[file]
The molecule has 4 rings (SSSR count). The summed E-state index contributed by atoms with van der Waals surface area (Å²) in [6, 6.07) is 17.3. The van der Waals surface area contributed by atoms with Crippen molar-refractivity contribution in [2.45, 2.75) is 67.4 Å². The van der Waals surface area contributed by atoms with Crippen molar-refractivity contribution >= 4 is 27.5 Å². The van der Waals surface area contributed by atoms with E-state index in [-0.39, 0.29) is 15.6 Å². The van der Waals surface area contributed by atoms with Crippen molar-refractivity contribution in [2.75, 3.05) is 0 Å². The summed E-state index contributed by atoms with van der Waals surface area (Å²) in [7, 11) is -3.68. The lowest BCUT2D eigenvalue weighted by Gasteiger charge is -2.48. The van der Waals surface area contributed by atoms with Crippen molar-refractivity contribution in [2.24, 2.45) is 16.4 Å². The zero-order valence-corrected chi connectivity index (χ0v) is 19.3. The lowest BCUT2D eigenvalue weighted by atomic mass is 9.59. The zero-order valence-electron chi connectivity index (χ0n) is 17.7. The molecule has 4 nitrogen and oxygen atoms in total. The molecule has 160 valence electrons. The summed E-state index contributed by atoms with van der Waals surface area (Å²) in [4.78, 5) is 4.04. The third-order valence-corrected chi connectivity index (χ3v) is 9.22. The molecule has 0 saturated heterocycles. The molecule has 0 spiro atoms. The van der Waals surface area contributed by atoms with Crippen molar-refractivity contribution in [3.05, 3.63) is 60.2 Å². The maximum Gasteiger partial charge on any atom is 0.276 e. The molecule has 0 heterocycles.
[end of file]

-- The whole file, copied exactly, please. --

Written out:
The molecule has 4 rings (SSSR count). The summed E-state index contributed by atoms with van der Waals surface area (Å²) in [6, 6.07) is 17.3. The van der Waals surface area contributed by atoms with Crippen molar-refractivity contribution in [2.45, 2.75) is 67.4 Å². The van der Waals surface area contributed by atoms with Crippen molar-refractivity contribution >= 4 is 27.5 Å². The van der Waals surface area contributed by atoms with E-state index in [-0.39, 0.29) is 15.6 Å². The van der Waals surface area contributed by atoms with Crippen molar-refractivity contribution in [2.75, 3.05) is 0 Å². The summed E-state index contributed by atoms with van der Waals surface area (Å²) in [7, 11) is -3.68. The lowest BCUT2D eigenvalue weighted by Gasteiger charge is -2.48. The van der Waals surface area contributed by atoms with Crippen molar-refractivity contribution in [2.24, 2.45) is 16.4 Å². The zero-order valence-corrected chi connectivity index (χ0v) is 19.3. The lowest BCUT2D eigenvalue weighted by atomic mass is 9.59. The zero-order valence-electron chi connectivity index (χ0n) is 17.7. The molecule has 4 nitrogen and oxygen atoms in total. The molecule has 160 valence electrons. The summed E-state index contributed by atoms with van der Waals surface area (Å²) in [4.78, 5) is 4.04. The third-order valence-corrected chi connectivity index (χ3v) is 9.22. The molecule has 0 saturated heterocycles. The molecule has 0 spiro atoms. The van der Waals surface area contributed by atoms with Crippen molar-refractivity contribution in [3.05, 3.63) is 60.2 Å². The maximum Gasteiger partial charge on any atom is 0.276 e. The molecule has 0 heterocycles.